‘A failed state’
MANILA, Philippines – A veteran of the Estrada trial, Santiago has issued statements both critical and supportive of the Supreme Court. The former trial court judge insists on impartiality and due process.
On a lighter note, Santiago invited Corona as a guest in the renewal of her wedding vows in June 2011. The event was described as a “powerhouse cast” of celebrities and politicians.
Santiago was elected as judge of The Hague-based International Criminal Court in December 2011. She said she will still be able to participate in the impeachment trial because it may take months or a year before she assumes the post.
In 2010, Santiago accomplished a one-of-a-kind feat. She ran under 6 political parties, the first senatorial aspirant to do so according to GMA News. These parties were: People’s Reform Party, Pwersa ng Masang Pilipino (guest candidate), Nacionalista Party (guest candidate), Laban ng Demokratikong Pilipino (guest candidate), Nationalist People’s Coalition (guest candidate), Lakas-Kampi-CMD (guest candidate).
Education: Bachelor of Political Science, UP-Visayas; Bachelor of Laws, UP-Diliman; Doctor of the Science of Jurisprudence, University of Michigan law school; Master of Laws, University of Michigan law school
Professional background: Served as Agrarian Reform Secretary, Commissioner of the Bureau of Immigration and Deportation, Judge of the Quezon City Regional Trial Court, and professor
Current term: 2010 to 2016
Eligible for reelection? No. She is serving the second and final term of the 2-consecutive terms allowed by the Constitution. She served at the Senate for the first time in 1995. When her first 6-year term ended in 2001, she ran for reelection but lost. She ran again in 2004 and won a 6-year term, thus beginning a new 2-term cycle. She was reelected to her second term 2010.
Political Party: People’s Reform Party (PRP)
The Philippine Daily Inquirer categorizes Santiago under the bloc of the Nacionalista Party. This includes Senators Manny Villar, Joker Arroyo, Ferdinand Marcos Jr., Loren Legarda, Alan Peter Cayetano and Pia Cayetano.
Role in the Estrada impeachment trial:
Santiago voted against opening the controversial second envelope allegedly containing incriminating evidence against Estrada. The 11-10 vote triggered a walkout of prosecutors and the People Power uprising that ousted Estrada.
Santiago is perceived to have supported Estrada but she denies this. She says she only wanted due process to be followed because the second envelope was not included in the original list of evidence. She told the Inquirer in December 2011, “There was nothing wrong there. People thought we were just defending [Estrada] but they were wrong.”
A memorable moment was when Santiago had a group of spectators thrown out of the session hall for standing “just to look at me in a provocative way.”
Position aired and published on Corona or on issues related to the Articles of Impeachment:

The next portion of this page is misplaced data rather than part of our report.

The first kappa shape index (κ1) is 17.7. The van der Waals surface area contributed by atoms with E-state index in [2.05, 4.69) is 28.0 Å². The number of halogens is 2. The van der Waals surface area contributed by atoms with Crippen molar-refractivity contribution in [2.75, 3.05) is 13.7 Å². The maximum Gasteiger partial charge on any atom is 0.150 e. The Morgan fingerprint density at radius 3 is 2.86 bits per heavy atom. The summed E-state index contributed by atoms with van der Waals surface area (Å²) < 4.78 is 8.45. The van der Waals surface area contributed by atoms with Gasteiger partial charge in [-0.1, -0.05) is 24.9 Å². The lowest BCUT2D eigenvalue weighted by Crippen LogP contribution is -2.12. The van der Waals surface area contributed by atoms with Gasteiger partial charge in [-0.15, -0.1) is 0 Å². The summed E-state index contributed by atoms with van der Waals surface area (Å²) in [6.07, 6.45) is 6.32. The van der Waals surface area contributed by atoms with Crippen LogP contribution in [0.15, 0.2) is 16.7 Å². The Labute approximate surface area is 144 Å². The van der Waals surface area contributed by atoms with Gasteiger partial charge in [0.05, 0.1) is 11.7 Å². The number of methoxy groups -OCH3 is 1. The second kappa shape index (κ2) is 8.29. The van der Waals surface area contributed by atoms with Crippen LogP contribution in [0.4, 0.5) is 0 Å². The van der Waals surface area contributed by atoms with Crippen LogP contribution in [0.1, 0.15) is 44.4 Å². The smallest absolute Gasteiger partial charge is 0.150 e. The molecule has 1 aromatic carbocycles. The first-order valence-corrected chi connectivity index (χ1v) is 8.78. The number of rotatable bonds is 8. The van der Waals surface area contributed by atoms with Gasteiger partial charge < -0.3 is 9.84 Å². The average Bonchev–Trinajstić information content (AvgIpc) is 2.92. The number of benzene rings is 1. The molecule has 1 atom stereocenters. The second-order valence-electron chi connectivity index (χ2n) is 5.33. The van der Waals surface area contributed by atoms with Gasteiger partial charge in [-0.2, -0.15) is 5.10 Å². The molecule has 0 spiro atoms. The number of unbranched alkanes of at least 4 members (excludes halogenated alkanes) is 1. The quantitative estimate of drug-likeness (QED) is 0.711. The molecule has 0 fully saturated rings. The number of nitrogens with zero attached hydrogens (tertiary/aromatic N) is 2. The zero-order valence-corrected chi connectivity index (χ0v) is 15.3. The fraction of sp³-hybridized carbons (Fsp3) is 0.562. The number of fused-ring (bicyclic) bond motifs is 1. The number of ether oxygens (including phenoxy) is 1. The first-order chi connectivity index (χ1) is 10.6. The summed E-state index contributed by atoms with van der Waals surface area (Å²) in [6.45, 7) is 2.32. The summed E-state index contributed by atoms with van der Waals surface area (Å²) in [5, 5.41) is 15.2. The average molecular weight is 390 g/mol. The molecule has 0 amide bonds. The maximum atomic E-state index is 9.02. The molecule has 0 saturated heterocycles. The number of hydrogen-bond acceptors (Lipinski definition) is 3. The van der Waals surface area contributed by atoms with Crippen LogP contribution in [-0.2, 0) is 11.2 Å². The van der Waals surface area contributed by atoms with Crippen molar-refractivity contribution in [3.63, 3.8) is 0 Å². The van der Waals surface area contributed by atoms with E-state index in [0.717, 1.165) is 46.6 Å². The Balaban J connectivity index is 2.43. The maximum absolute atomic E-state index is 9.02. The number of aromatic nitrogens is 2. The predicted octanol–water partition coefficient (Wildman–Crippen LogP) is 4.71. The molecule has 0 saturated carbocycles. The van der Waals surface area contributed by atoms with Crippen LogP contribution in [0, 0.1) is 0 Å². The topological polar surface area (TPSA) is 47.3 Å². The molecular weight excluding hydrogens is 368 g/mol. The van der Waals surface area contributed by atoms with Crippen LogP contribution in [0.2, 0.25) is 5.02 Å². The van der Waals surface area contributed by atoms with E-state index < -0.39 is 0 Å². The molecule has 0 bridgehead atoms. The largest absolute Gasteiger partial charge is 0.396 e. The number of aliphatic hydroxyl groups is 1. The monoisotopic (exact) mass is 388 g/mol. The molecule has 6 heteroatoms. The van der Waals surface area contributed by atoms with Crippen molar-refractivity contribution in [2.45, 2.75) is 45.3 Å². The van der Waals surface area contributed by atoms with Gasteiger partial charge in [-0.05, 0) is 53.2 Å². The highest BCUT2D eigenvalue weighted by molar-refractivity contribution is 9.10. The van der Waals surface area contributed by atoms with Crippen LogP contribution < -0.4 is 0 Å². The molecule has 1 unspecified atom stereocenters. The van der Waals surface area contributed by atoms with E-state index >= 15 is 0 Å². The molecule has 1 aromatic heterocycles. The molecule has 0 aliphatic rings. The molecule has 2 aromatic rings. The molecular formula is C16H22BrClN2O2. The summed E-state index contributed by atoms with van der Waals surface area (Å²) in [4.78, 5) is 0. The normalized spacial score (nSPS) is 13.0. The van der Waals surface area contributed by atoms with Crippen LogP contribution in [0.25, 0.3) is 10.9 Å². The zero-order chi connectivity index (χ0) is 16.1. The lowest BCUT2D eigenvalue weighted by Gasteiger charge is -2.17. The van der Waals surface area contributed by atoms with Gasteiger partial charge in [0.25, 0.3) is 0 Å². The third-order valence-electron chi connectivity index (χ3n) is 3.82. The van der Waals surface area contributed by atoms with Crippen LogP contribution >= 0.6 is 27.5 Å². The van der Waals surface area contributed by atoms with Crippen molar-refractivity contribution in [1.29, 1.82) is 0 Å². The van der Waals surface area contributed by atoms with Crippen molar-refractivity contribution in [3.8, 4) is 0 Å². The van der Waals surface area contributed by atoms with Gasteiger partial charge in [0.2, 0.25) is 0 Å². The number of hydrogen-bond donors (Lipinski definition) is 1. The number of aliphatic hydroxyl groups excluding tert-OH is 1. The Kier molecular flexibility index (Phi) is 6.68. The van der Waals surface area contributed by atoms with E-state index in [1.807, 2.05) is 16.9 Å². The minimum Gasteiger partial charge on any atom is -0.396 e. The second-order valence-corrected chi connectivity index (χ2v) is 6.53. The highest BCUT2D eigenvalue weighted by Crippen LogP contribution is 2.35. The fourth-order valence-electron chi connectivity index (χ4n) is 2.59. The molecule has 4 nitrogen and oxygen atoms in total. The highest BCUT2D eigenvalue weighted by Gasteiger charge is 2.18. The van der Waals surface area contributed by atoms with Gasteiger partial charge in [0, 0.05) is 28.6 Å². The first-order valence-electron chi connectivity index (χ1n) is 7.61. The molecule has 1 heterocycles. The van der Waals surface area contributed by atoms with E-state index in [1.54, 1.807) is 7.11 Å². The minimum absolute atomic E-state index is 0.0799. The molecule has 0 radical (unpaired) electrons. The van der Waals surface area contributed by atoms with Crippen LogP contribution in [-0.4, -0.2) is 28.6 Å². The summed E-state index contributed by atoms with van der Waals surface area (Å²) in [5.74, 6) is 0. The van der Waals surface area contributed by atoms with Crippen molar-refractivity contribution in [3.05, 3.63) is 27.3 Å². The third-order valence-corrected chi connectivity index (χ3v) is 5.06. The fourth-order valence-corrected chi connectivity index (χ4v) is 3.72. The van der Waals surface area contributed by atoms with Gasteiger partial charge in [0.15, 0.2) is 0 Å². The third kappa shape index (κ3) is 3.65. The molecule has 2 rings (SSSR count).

Santiago supported the Supreme Court decision upholding the appointment of Renato Corona as chief justice. She said in a statement, “The problem with the critics is that they mistake the law as it is …. A line has to be drawn between the rule of law and the dystopian concept of freewheeling ethics.”
Santiago called the SC ruling that eventually favored the Philippine Airlines over its former pilots, “extremely unfortunate.” She said the High Court violated its rules in allowing a second motion for reconsideration.
She said, “The Supreme Court is unfortunately teetering on the abyss of incredulity. Public credibility must be maintained at any cost …. I am angry because I fear citizens would turn (their) back against the bulwark of civil liberty.”
Santiago supported the UP College of Law, which criticized SC Justice Mariano del Castillo for plagiarism. The SC ordered the professors to explain why they should not be sanctioned for issuing a statement on the issue when a probe was underway. She said plagiarism is a serious matter equivalent to forgery.
On the TRO that lifted the travel ban on former President Gloria Macapagal-Arroyo, the senator praised the SC for issuing the TRO. “The Supreme Court did a good job, that was an exhibition of judicial sagacity and sobriety.”
She criticized the government for defying the SC, likening the airport standoff to a “very bad” movie about authoritarianism. She was quoted in the Inquirer as saying, “I feel grief-stricken. I feel like slashing my wrist. I feel like slitting my throat. That is what we were taught in law school. We simply have to obey the law no matter how we feel about it.”
As early as December 2010 or a year before Corona’s impeachment, Santiago already warned against efforts to impeach the Chief Justice. Santiago was reacting to rumors that lawmakers planned to impeach Corona over the SC decision striking down the Truth Commission.
In a statement, Santiago said that if Corona is impeached, the Philippines will become a failed state. “The executive and legislative branches are political in nature but the judicial branch is nonpolitical. If the chief justice is removed for political reasons, then that would be a signal that even the judicial branch has also become political. That would be the end of our democracy as we know it today.”
Santiago also criticized fellow senators and groups that called for Corona’s inhibition from Arroyo-related cases. She called the move “arrogant and supercilious.”
In a statement, she said, “If a howling mob is allowed to pressure the chief justice or any justice to inhibit, that would serve as a calamitous precedent. Any litigant would then be able to pressure an impartial judge to inhibit, in order to obtain a group decision from the substitute.” – Rappler.com
Sources: Senate website, Website of Sen. Santiago, Press statements of Sen. Santiago, Philippine Star, Philippine Daily Inquirer, ABS-CBN News, GMA News
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